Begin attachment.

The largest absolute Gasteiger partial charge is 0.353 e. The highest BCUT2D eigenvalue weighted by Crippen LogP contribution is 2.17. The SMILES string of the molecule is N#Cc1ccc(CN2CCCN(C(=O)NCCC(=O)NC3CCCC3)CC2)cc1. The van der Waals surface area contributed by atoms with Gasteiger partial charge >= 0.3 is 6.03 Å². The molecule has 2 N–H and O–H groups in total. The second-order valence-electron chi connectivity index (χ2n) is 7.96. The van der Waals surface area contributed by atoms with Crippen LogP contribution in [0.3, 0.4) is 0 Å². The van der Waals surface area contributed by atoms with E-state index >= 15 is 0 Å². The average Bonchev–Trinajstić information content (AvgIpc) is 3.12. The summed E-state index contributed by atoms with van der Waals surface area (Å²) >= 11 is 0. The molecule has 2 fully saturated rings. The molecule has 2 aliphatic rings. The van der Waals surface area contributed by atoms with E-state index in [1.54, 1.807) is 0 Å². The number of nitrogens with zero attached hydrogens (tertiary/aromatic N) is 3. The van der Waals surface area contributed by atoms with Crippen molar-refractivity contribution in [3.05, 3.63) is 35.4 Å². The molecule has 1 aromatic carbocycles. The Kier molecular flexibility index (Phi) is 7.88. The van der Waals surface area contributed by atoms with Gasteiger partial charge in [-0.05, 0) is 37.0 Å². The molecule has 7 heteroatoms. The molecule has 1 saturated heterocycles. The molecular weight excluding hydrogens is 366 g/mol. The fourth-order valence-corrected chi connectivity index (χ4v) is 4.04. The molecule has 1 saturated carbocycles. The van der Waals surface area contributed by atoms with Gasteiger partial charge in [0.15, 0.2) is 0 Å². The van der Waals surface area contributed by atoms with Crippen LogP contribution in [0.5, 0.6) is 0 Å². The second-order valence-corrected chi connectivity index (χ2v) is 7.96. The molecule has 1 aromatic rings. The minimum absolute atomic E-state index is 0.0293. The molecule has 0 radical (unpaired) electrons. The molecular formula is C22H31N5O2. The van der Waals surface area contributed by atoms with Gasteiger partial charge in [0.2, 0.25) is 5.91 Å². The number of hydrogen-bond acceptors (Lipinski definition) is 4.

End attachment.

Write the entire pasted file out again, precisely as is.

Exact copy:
The largest absolute Gasteiger partial charge is 0.353 e. The highest BCUT2D eigenvalue weighted by Crippen LogP contribution is 2.17. The SMILES string of the molecule is N#Cc1ccc(CN2CCCN(C(=O)NCCC(=O)NC3CCCC3)CC2)cc1. The van der Waals surface area contributed by atoms with Gasteiger partial charge >= 0.3 is 6.03 Å². The molecule has 2 N–H and O–H groups in total. The second-order valence-electron chi connectivity index (χ2n) is 7.96. The van der Waals surface area contributed by atoms with Crippen LogP contribution in [0.3, 0.4) is 0 Å². The van der Waals surface area contributed by atoms with E-state index >= 15 is 0 Å². The average Bonchev–Trinajstić information content (AvgIpc) is 3.12. The summed E-state index contributed by atoms with van der Waals surface area (Å²) >= 11 is 0. The molecule has 2 fully saturated rings. The molecule has 2 aliphatic rings. The van der Waals surface area contributed by atoms with E-state index in [1.54, 1.807) is 0 Å². The number of nitrogens with zero attached hydrogens (tertiary/aromatic N) is 3. The van der Waals surface area contributed by atoms with Crippen molar-refractivity contribution in [3.05, 3.63) is 35.4 Å². The molecule has 1 aromatic carbocycles. The Kier molecular flexibility index (Phi) is 7.88. The van der Waals surface area contributed by atoms with Gasteiger partial charge in [-0.05, 0) is 37.0 Å². The molecule has 7 heteroatoms. The molecule has 1 saturated heterocycles. The molecular weight excluding hydrogens is 366 g/mol. The fourth-order valence-corrected chi connectivity index (χ4v) is 4.04. The molecule has 1 saturated carbocycles. The van der Waals surface area contributed by atoms with Gasteiger partial charge in [0.15, 0.2) is 0 Å². The van der Waals surface area contributed by atoms with Crippen LogP contribution in [0.5, 0.6) is 0 Å². The second-order valence-corrected chi connectivity index (χ2v) is 7.96. The molecule has 1 aromatic rings. The minimum absolute atomic E-state index is 0.0293. The molecule has 0 radical (unpaired) electrons. The molecular formula is C22H31N5O2. The van der Waals surface area contributed by atoms with Gasteiger partial charge in [0.2, 0.25) is 5.91 Å². The number of hydrogen-bond acceptors (Lipinski definition) is 4.